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Cut Agents and Editors Some Slack July 17, 2021

I make my fair share of complaints about the publishing industry: how innaccessible it is to people who are not neurotypical, tech-savvy, and financially comfortable Americans; how it's a purely profit-driven industry with a tenuous claim to supporting the arts; and how it discourages innovation by hewing to formulas that sell, and alienates potential readers as a result.

But I hope I've never belittled publishing professionals at a personal level. I might criticize their business practices, or the opinions they've expressed on the internet, but I try to make it clear the problems with publishing are systematic. Individual agents and editors don't deserve vulgar attacks on their intelligence or integrity.

Some writers have no qualms about attacking them anyway.

Earlier this week I saw a writer share an essay about "query hell." At first, it was humorous and relatable. Anyone who's queried before would agree the process is, in fact, a labyrinthine hell.

But then they segued from playful jabs to low blows. To paraphrase from memory, "Why do all literary agents seem to be Millennials? I don't think a single one of them is over thirty. Where are all the seasoned agents with experience and good taste? And they all spell their names in ridiculous ways, like 'Aimee' with an I and two Es. Maybe if I spelled my name in a ridiculous way too, I'd get more full requests. Maybe if they didn't spend so much time coming up with cute new ways to spell their names, they could respond to my queries in less than six months."

The writer was going for self-deprecation, but the result was cruelty.

Firstly, ageism is never funny, and the particular joke about agents under thirty is both very common and very old. Ten years ago I unsubscribed from one of my favorite blogs when the author stooped to a "witty" line about manuscripts being read by "twenty-something interns in New York who think novels about women over forty are like, totally gross." Any intern at a publishing company in New York fought hard and sacrificed a lot to get there, purely for their love of books. They're the young people who want to argue the merits of W. Somerset Maugham over coffee at the library, not Cher from Clueless.

Secondly, making fun of a person's name is one of those sneaky things that seems harmless, but is frankly white supremacist. No one mocks common Anglo-Saxon names like Margaret, or Jessica, or Brittany—they mock the foreign-looking ones. How pretentious, to have parents who spelled your name Aimee instead of Amy, like some hoity-toity French person. How un-American, to have a name with weird letter combinations I don't know how to pronounce. How trashy, to have a name that's just some random word, like Precious or Tiara. Lololol.

Finally, I don't think this writer—or any of the others who disparage agents and editors freely on the internet—have read enough blog posts to get a clear picture of what working in publishing is like. I have, and that picture is bleak.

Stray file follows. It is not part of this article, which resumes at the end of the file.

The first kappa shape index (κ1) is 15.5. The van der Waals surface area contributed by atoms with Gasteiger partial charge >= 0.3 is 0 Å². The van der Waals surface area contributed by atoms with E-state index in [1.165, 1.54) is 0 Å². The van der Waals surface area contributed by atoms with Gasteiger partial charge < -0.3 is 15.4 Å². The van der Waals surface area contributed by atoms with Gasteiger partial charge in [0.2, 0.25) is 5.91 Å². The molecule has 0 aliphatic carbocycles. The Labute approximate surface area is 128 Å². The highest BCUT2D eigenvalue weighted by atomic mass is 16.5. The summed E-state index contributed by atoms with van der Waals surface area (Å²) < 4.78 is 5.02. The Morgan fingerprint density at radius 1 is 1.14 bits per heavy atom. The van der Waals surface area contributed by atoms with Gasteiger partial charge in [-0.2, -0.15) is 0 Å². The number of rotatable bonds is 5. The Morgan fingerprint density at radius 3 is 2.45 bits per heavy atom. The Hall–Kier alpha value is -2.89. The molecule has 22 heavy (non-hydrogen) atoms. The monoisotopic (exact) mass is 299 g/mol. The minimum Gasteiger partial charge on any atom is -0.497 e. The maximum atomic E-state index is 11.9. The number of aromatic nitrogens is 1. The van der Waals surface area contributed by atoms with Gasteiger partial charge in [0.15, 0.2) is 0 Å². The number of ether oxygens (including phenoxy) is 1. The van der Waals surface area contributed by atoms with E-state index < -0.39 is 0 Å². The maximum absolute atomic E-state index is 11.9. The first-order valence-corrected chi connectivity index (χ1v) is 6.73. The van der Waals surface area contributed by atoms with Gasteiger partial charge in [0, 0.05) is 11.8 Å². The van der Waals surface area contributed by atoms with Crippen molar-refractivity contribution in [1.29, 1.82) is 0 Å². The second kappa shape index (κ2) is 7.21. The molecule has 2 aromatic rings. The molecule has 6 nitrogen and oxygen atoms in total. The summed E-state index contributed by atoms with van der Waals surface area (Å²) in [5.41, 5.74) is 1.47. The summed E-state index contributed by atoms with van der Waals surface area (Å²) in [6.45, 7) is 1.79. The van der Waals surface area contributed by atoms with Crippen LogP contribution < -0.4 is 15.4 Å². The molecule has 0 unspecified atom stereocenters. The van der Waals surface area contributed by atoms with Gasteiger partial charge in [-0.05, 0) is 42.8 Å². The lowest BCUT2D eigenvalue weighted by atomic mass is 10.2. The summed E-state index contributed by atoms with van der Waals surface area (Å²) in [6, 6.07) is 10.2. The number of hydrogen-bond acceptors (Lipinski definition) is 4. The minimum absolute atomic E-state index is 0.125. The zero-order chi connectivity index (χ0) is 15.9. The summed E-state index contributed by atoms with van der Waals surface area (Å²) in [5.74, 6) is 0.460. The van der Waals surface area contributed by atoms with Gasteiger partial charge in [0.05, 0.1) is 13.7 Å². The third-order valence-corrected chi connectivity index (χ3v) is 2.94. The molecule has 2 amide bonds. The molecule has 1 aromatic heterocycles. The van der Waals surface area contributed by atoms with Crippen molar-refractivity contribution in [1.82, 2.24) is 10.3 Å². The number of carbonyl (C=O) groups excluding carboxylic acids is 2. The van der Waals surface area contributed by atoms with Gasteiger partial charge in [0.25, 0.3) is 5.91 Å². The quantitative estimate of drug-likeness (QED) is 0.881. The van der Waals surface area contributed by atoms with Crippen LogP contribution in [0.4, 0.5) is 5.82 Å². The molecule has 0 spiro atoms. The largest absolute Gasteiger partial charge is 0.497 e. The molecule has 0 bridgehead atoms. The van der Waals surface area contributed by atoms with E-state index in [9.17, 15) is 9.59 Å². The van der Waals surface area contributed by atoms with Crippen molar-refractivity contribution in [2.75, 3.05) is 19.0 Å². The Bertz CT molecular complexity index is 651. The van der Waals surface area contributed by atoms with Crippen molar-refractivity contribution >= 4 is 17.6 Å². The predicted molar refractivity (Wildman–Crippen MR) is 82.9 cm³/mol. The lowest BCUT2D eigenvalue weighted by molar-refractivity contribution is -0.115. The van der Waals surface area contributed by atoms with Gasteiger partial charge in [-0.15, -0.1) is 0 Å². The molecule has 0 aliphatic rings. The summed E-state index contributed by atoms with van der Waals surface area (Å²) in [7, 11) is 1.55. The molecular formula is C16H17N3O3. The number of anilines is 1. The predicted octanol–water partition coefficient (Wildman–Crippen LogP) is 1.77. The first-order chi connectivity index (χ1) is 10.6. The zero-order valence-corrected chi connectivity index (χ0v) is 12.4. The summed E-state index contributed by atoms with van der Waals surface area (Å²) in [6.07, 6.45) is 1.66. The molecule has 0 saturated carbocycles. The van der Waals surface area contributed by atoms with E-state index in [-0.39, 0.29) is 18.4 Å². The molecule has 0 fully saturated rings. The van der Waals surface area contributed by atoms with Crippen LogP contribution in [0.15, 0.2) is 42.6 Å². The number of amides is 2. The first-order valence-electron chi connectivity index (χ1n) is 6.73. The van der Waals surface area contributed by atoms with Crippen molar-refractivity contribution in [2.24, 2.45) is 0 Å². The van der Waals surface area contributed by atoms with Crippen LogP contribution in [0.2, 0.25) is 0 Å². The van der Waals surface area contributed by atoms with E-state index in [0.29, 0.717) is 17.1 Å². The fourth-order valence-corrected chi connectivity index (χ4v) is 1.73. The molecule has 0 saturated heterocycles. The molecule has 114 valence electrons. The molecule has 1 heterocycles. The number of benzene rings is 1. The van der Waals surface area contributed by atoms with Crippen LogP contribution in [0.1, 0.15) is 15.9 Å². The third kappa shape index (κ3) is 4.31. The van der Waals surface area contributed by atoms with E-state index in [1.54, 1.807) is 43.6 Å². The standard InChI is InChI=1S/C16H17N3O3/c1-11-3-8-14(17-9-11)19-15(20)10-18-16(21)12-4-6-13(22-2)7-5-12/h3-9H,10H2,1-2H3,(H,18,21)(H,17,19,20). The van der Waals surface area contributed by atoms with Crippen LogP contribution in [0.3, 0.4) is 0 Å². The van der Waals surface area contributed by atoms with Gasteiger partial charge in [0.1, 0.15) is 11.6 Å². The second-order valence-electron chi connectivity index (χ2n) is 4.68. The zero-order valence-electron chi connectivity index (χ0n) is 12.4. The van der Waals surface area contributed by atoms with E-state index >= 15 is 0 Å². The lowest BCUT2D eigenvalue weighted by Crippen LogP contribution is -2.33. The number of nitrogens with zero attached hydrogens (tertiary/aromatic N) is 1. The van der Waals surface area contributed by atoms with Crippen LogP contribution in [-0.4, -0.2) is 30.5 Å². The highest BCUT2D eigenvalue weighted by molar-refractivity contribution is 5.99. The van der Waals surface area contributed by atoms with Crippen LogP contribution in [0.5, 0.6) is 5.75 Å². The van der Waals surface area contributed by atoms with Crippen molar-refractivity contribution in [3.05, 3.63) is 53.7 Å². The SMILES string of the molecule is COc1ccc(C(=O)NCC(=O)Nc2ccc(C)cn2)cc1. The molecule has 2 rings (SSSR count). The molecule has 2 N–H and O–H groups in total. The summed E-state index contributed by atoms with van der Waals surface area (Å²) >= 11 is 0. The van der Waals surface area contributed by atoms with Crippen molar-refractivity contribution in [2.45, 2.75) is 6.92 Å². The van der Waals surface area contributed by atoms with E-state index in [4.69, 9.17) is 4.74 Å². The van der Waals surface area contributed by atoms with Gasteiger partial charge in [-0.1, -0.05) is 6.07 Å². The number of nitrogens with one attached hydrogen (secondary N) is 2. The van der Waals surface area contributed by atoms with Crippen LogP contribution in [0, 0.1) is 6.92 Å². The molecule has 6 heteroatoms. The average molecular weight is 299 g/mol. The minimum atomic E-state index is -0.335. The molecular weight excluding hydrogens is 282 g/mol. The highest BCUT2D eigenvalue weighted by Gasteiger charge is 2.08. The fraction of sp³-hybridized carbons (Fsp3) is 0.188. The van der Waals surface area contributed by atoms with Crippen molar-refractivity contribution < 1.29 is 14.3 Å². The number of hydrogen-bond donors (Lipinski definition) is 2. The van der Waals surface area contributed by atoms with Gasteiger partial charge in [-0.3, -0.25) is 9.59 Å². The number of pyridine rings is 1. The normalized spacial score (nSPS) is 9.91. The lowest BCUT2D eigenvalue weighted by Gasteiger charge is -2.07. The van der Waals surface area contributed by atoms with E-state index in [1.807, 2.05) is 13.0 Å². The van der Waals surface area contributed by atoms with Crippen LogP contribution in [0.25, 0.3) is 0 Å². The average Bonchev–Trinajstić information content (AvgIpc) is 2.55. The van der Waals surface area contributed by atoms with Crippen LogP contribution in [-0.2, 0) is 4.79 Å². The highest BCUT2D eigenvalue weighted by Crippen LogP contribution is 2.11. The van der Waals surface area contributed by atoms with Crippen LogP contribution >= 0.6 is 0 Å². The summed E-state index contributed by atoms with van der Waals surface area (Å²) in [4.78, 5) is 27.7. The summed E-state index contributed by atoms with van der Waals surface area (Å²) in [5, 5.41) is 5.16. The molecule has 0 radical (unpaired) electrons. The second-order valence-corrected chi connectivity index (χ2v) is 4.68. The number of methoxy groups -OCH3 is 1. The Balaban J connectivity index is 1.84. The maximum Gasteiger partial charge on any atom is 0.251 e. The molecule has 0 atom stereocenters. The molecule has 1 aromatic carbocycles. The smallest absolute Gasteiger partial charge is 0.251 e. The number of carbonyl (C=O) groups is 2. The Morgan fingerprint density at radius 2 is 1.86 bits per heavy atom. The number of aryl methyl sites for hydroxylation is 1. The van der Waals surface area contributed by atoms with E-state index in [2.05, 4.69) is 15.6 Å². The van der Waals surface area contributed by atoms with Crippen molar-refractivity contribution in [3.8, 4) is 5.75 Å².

Once I saw a shared spreadsheet of the anonymized salaries of people working for publishing houses, and I wish I had saved it to link every time someone talks about agents and editors as if they're snooty gatekeepers living the high life. Assistant editors working for Big 5 publishers in infamously expensive NYC listed salaries of $20K-$30K. Editors who'd clawed their way up to a senior position over a decade made $50K-$60K.

Articles about becoming a literary agent have figures that look about the same: hustling for $25K a year when starting out and building a client list, and earning $55K once you're wildly successful. I've seen too many social media posts by the people in publishing whose paychecks have the same numbers today as their parents' entry-level paychecks did in the 1980s. Countless contractors who do meticulous work aren't even salaried, like copyeditors and typesetters. Seriously, it's more lucrative and less stressful to be a public school teacher than it is to go into publishing in the 2020s.

Presumably all writers know agents work on commission, but I don't think they consider what that means. It means they spend many unpaid hours a week reading dozens of pitches and samples from hopeful writers, trying to give free feedback without hurting our squishy artist feelings, working with clients over months to prepare manuscripts for submission, constantly networking and building professional relationships...all on the hope that they can convince an editor to buy something for $5K, and they will earn $750 before the agency's cut and taxes.

Why does it appear that there are no agents or editors over thirty? Because if they make it that far, they have an established author list and have earned a respite from all those volunteer hours on the slush pile. But I imagine most don't make it that far. Few could afford to work in Manhattan on $20K a year for very long. Even if you paid me $100K, I personally couldn't survive working 10-hour days just to keep my unread emails in the double digits, plus spending every weekend reading a stack of full-length unpublished manuscripts.

When you feel the urge to complain about publishing, by all means, complain about capitalism, and the entertainment overload hastened by Netflix and Steam, and the depressing unfairness of it all. But let's lay off the "funny" tirades about 20-something interns in New York named Aimee.

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